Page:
Monday, 15 September 2014

Eren Blog Tour: Simon P. Clark's Favourite Mysterious Beings!

People are keeping secrets from Oli. His mum has brought him to stay with his aunt and uncle in the countryside, but nobody will tell him why his dad isn't with them. Where is he? Has something happened? Oli has a hundred questions, but then he finds a secret of his own: he discovers the creature that lives in the attic. Eren. Eren is not human. Eren is hungry for stories. Eren has been waiting for him. Sharing his stories with Eren, Oli starts to make sense of what's happening downstairs with his family. But what if it's a trap? Soon, Oli must make a choice: learn the truth - or abandon himself to Eren's world, forever.

Eren is officially published in the UK on September 18th by Corsair, and it looks set to be an unusual story (with a great cover!). Thanks to Simon for writing this post for me and I hope you enjoy reading it!


My Favourite Mysterious Beings (In no particular order)
by Simon P. Clark
Who doesn’t love a good monster? Or a good hero, for that matter. Books are filled with tales of beasts, men, women, and ... well, things that don’t fit into those categories. Creating Eren was incredibly fun for me, but it didn’t happen until I’d spent years reading legends, myths, and plenty of great books. Trying to narrow down a few favourite characters has proven tricky, and I’m sure I’ve missed out plenty that deserve to be here. Forgive me, readers – and forgive me, future Simon, should you be reading this and shouting angrily at the computer.
The Sleer from The Graveyard Book by Neil Gaiman
In a book set in a graveyard full of ghosts, ghouls, a (maybe) vampire and other beings, The Sleer remains the scariest and least understood creature in Gaiman’s brilliant reworking of The Jungle Book. What is The Sleer? (Should I say what are The Sleer?) The Sleer sleeps in an old tomb, forever waiting the return of a master who has clearly long forgotten whatever spell created the poor thing in the first place. We never get a clear picture of what The Sleer is, what it does, or what it wants – but that doesn’t stop it being scary, powerful, and amazingly written.
Dracula from Dracula by Bram Stoker
Sometimes you can’t beat a classic. Dracula’s one of those books, along with Frankenstein, that’s been told and retold so many times it’s become part of our cultural fabric. Everyone knows Dracula – many without having ever read the book. That’s what makes the original so powerful: Dracula of the novel is far more cunning, ruthless and threatening than any film makes him out to be. Few authors can say they’ve created something iconic, but Stoker’s Dracula is, without a doubt, just that.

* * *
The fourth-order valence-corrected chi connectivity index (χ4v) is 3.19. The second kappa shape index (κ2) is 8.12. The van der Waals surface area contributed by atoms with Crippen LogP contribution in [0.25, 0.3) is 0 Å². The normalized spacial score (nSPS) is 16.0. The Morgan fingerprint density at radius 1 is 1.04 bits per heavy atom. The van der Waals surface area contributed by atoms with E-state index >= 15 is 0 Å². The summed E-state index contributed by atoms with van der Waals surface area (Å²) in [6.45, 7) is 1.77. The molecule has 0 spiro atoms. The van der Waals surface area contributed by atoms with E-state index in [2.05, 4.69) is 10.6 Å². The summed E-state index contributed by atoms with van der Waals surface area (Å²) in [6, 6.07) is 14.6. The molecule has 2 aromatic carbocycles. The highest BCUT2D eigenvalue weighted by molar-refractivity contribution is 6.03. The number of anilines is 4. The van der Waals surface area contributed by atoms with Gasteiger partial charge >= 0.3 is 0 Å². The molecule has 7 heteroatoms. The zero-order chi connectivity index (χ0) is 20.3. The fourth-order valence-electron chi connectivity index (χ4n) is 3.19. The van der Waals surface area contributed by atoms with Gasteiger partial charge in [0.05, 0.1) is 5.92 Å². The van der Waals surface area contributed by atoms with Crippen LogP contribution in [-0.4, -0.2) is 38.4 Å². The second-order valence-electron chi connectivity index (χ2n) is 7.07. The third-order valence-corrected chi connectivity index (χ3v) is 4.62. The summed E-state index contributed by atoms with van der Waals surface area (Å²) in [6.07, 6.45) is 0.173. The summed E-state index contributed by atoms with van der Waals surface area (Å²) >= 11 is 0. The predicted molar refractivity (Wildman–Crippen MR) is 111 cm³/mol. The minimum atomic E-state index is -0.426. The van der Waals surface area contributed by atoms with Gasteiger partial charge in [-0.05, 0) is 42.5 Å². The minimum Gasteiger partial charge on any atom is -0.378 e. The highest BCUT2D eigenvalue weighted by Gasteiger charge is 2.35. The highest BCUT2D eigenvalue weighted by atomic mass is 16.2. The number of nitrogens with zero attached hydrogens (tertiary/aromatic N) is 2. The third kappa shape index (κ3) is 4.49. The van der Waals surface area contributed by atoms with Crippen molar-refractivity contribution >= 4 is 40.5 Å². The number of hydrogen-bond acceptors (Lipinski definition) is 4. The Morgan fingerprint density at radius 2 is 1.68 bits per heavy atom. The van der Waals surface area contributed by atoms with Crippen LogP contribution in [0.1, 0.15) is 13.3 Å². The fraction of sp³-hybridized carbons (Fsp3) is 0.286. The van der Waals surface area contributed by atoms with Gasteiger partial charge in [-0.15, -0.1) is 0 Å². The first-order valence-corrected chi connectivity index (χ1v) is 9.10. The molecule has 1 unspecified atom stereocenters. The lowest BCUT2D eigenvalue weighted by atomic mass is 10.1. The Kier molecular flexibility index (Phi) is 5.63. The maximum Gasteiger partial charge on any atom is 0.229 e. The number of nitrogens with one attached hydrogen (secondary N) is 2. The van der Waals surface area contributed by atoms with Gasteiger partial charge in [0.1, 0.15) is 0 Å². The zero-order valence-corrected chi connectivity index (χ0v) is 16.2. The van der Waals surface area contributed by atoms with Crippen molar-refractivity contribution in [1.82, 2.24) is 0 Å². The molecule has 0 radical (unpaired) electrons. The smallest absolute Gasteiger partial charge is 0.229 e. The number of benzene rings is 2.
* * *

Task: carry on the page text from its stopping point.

Skellig from Skellig by David Almond
Skellig, perhaps more than any other book, inspired me to become a writer, and Almond’s mysterious hero (if he is a hero, really) remains a bit of an enigma. What is he? Angel? Man? Owl? The book doesn’t tell you, but you don’t need to know: it’s his ability to dream, hope and inspire the kids when it’s most needed that makes him such an enduring figure.
The BFG from The BFG by Roald Dahl
Mysterious figures don’t have to be mean about it. The Big Friendly Giant (who, thanks to Quentin Blake’s illustrations, I will always being able to picture in an instant) is one of my favourite Dahl stories. Dahl’s love of language – Snozzcumber! Frobscottle! Whizzpopping! – shines through in this story, and the BFG’s solo mission to protect children and give them good dreams makes him a hero with few equals (he is, after all, 24 feet tall).
The Monster from A Monster Calls by Patrick Ness
A Monster Calls is the kind of book that would have inspired Eren, if it hadn’t been published after Eren was finished. It’s a sad, funny, poignant, scary tale, and at its heart is the monster who visits Conor, telling him stories and warning of things to come. The monster’s real strength is that he’s something far bigger and older than Conor can understand, and thanks to Ness’ writing, that life crackles of the pages. He’s a wise monster, but one with compassion and kindness in the end.
Calcifer from Howl’s Moving Castle by Diana Wynne Jones
Calcifer – a cantankerous fire demon bound by a mysterious contract to work for the magician Howl – has to be one of the most original and loveable magical beings to appear in children’s literature. He’s a bit mean, a bit cowardly, and a bit clever. He’s also very powerful – but just how powerful is he? Where did he come from? You’ll have to read the book to find out – but trust me, that’s a good thing. Howl’s Moving Castle is fantasy at its best.


 [Click to enlarge.]


char said...

I loved that you were given some freedom to imagine Eren.

Simon P. Clark said...

Thanks, Char. I always wanted Eren to remain undefined and hard to pin down. I think Oli describes him a few different ways - rat, bat, fox, vulture, mist, shadows - and they don't all have to go together. Readers can make of that what they will!